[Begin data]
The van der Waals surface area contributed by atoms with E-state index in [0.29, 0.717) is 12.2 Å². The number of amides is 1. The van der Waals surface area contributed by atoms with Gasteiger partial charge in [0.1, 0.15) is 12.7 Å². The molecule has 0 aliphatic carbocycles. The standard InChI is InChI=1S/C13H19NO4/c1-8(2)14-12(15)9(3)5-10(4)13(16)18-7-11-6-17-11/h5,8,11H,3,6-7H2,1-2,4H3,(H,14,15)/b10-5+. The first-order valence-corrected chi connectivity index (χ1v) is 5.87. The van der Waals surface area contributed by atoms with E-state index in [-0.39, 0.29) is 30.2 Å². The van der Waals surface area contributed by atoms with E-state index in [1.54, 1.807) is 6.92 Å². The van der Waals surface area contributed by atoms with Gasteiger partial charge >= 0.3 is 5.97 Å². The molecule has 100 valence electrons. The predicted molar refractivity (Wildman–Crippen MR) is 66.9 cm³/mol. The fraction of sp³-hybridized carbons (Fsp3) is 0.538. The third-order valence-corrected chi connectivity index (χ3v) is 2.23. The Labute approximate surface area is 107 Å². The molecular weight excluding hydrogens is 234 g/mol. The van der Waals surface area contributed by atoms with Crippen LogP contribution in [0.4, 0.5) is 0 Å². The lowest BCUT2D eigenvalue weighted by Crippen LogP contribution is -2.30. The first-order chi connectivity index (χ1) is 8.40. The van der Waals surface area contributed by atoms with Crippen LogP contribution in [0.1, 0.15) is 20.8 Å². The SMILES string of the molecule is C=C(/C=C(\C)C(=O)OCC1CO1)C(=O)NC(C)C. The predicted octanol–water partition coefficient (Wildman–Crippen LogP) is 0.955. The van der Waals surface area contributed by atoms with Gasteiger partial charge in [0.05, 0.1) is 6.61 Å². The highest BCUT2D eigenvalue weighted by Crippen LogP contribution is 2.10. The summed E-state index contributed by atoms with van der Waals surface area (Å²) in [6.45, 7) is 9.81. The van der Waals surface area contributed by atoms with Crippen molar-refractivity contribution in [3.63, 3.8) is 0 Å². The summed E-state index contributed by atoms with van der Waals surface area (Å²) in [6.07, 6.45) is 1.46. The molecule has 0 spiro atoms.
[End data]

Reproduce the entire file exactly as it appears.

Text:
The van der Waals surface area contributed by atoms with E-state index in [0.29, 0.717) is 12.2 Å². The number of amides is 1. The van der Waals surface area contributed by atoms with Gasteiger partial charge in [0.1, 0.15) is 12.7 Å². The molecule has 0 aliphatic carbocycles. The standard InChI is InChI=1S/C13H19NO4/c1-8(2)14-12(15)9(3)5-10(4)13(16)18-7-11-6-17-11/h5,8,11H,3,6-7H2,1-2,4H3,(H,14,15)/b10-5+. The first-order valence-corrected chi connectivity index (χ1v) is 5.87. The van der Waals surface area contributed by atoms with E-state index in [-0.39, 0.29) is 30.2 Å². The van der Waals surface area contributed by atoms with E-state index in [1.54, 1.807) is 6.92 Å². The van der Waals surface area contributed by atoms with Gasteiger partial charge >= 0.3 is 5.97 Å². The molecule has 100 valence electrons. The predicted molar refractivity (Wildman–Crippen MR) is 66.9 cm³/mol. The fraction of sp³-hybridized carbons (Fsp3) is 0.538. The third-order valence-corrected chi connectivity index (χ3v) is 2.23. The Labute approximate surface area is 107 Å². The molecular weight excluding hydrogens is 234 g/mol. The van der Waals surface area contributed by atoms with Crippen LogP contribution in [0.4, 0.5) is 0 Å². The lowest BCUT2D eigenvalue weighted by Crippen LogP contribution is -2.30. The first-order chi connectivity index (χ1) is 8.40. The van der Waals surface area contributed by atoms with Crippen LogP contribution in [0.1, 0.15) is 20.8 Å². The SMILES string of the molecule is C=C(/C=C(\C)C(=O)OCC1CO1)C(=O)NC(C)C. The predicted octanol–water partition coefficient (Wildman–Crippen LogP) is 0.955. The van der Waals surface area contributed by atoms with Gasteiger partial charge in [0.05, 0.1) is 6.61 Å². The highest BCUT2D eigenvalue weighted by Crippen LogP contribution is 2.10. The summed E-state index contributed by atoms with van der Waals surface area (Å²) in [6.45, 7) is 9.81. The van der Waals surface area contributed by atoms with Crippen molar-refractivity contribution in [3.63, 3.8) is 0 Å². The summed E-state index contributed by atoms with van der Waals surface area (Å²) in [6.07, 6.45) is 1.46. The molecule has 0 spiro atoms.